AccountSign In

©1997-2003 All Rights Reserved. Site Map. Corporate Profile. Contact Us. Terms of Use. Privacy Policy. Protect Our EnvironmentThis site is powered by Linux
[myIMI][News][Prices][Statistics][Trading][Tenders][Jobs][Shop][Utilities][Users][Portal]Home[About Us]Help

Search News Archives


Industry Insights :
 Non-Ferrous Metals  Iron & Steel  Ferro Alloys  Minerals & Mining  Precious Metals  Recycling  Commodities

Iron & Steel

 A Historical Perspective

[ Image : Iron Pillar at New Delhi, India ]
Iron Pillar (New Delhi, India)
During the Classical Age, India also perfected the Art of Iron Making. The famous Iron Pillar of the late 4th and early 5th centuries AD, which is seven metres high and weighs over six tonnes, now stands serene near Qutab Minar, Delhi, having amazingly withstood the ravages of time and clime, remaining rust-free for over 1,500 years. Essentially made of wrought iron (99.7 per cent iron) and forge-welded out of iron blocks of appropriate sizes, the Pillar has 0.144 per cent of Phosphorus that aids anti-corrosion and contains no Manganese and only negligible Sulphur, the composites that would cause corrosion. This technique was not short-lived either. In the 111th century, a much larger Iron pillar was Forge-Welded and now lies free of rust in two or three pieces at Dhar in Central India. In the 13th century, several iron Beams & Pillars were fabricated for use in constructing the temples at Puri and Konark in Orissa. The Iron Pillar of Delhi, however, remains unparallelled. Even in 1881, British economic geologist V.Ball recorded:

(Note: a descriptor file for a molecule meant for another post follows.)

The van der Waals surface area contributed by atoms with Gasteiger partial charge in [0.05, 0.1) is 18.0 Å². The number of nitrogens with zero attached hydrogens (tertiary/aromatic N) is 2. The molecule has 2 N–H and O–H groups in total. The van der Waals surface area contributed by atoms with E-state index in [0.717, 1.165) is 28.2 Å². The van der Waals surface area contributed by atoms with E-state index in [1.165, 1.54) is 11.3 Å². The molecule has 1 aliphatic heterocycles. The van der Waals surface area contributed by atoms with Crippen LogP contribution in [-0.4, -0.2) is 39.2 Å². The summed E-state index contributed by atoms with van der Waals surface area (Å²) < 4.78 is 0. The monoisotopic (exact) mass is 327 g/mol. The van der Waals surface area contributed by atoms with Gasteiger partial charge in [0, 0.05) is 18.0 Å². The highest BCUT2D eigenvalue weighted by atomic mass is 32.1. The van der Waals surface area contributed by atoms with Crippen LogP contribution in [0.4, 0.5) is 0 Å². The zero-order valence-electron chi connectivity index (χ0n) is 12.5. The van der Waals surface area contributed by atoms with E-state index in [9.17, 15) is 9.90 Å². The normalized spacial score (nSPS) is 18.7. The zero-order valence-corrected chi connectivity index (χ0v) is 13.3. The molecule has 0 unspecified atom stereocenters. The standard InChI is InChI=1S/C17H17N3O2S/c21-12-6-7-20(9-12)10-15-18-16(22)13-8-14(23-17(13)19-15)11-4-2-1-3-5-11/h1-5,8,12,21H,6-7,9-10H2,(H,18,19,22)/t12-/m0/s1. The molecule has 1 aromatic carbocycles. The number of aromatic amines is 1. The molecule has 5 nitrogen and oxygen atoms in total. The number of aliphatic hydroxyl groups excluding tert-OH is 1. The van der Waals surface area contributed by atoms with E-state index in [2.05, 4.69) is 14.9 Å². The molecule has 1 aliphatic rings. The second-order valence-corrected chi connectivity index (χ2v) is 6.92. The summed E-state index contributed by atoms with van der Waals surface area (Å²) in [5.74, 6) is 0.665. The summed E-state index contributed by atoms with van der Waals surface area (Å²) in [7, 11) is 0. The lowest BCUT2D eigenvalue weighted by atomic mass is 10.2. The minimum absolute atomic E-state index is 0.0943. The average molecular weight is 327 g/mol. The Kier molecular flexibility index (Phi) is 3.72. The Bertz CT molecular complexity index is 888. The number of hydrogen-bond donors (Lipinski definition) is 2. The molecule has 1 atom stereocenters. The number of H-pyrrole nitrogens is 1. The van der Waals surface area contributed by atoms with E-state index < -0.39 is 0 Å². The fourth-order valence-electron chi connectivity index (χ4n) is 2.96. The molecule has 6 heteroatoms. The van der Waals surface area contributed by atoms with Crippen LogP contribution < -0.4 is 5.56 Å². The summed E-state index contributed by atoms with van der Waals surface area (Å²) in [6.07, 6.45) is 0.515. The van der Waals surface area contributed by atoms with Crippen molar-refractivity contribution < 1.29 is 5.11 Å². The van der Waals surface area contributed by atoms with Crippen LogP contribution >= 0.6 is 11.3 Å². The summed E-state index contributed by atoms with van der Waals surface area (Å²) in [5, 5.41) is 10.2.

It is not many years since the production of such a pillar would have been an impossibility in the largest foundries of the world, and even now there are comparatively few places where a similar mass of metal could be turned out.

[ Image : Detail of Dagger Made from Wootz Steel ]
Dagger blade made of Wootz Steel. (Rajasthan, India)
An equally remarkable micro-technology, namely, the production of High quality Steel now known as Wootz Steel (an Iron-Carbon alloy with 1.3 to 1.6 per cent Carbon was also in use). This production technique was particularly prevalent in South India and emerged as an accomplished Metallurgical technique by about the 6th century, after which Indian Steel was sought after for the production of what was termed the Damascus sword in West Asia, around the 10th century AD. Metallurgists in the Universities of Stanford and Iowa State (USA) have investigated Wootz steel with a view to reproducing the ancient Indian process. The former have even patented a process for the production of Utah-High-Carbon steel (1.3 to 1.6 per cent carbon ) that could be used for certain automobile and aeroplane components.